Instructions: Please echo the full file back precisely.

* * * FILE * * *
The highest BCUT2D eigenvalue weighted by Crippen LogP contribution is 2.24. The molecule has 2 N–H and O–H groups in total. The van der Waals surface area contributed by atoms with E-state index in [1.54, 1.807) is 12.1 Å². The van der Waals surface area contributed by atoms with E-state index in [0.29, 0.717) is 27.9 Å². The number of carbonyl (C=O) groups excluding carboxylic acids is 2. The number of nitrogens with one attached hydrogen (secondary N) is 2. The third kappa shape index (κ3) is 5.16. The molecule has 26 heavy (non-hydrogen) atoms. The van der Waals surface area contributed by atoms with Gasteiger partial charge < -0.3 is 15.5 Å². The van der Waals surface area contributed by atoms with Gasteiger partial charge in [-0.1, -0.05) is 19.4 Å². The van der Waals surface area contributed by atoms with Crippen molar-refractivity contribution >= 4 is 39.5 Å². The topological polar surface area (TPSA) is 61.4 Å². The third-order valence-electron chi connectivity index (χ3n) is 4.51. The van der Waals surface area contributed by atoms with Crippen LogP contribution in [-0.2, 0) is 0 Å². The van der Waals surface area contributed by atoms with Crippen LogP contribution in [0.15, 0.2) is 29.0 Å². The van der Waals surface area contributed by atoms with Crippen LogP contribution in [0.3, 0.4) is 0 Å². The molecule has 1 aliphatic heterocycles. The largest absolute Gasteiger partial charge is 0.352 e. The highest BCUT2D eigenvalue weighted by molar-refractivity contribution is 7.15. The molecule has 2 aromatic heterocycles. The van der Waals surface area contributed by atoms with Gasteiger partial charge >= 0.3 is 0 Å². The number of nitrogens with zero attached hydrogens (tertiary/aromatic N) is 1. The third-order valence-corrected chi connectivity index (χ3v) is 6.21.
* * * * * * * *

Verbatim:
The highest BCUT2D eigenvalue weighted by Crippen LogP contribution is 2.24. The molecule has 2 N–H and O–H groups in total. The van der Waals surface area contributed by atoms with E-state index in [1.54, 1.807) is 12.1 Å². The van der Waals surface area contributed by atoms with E-state index in [0.29, 0.717) is 27.9 Å². The number of carbonyl (C=O) groups excluding carboxylic acids is 2. The number of nitrogens with one attached hydrogen (secondary N) is 2. The third kappa shape index (κ3) is 5.16. The molecule has 26 heavy (non-hydrogen) atoms. The van der Waals surface area contributed by atoms with Gasteiger partial charge < -0.3 is 15.5 Å². The van der Waals surface area contributed by atoms with Gasteiger partial charge in [-0.1, -0.05) is 19.4 Å². The van der Waals surface area contributed by atoms with Crippen molar-refractivity contribution >= 4 is 39.5 Å². The topological polar surface area (TPSA) is 61.4 Å². The third-order valence-electron chi connectivity index (χ3n) is 4.51. The van der Waals surface area contributed by atoms with Crippen LogP contribution in [-0.2, 0) is 0 Å². The van der Waals surface area contributed by atoms with Crippen LogP contribution in [0.15, 0.2) is 29.0 Å². The van der Waals surface area contributed by atoms with Crippen LogP contribution in [0.3, 0.4) is 0 Å². The molecule has 1 aliphatic heterocycles. The largest absolute Gasteiger partial charge is 0.352 e. The highest BCUT2D eigenvalue weighted by molar-refractivity contribution is 7.15. The molecule has 2 aromatic heterocycles. The van der Waals surface area contributed by atoms with Gasteiger partial charge >= 0.3 is 0 Å². The number of nitrogens with zero attached hydrogens (tertiary/aromatic N) is 1. The third-order valence-corrected chi connectivity index (χ3v) is 6.21.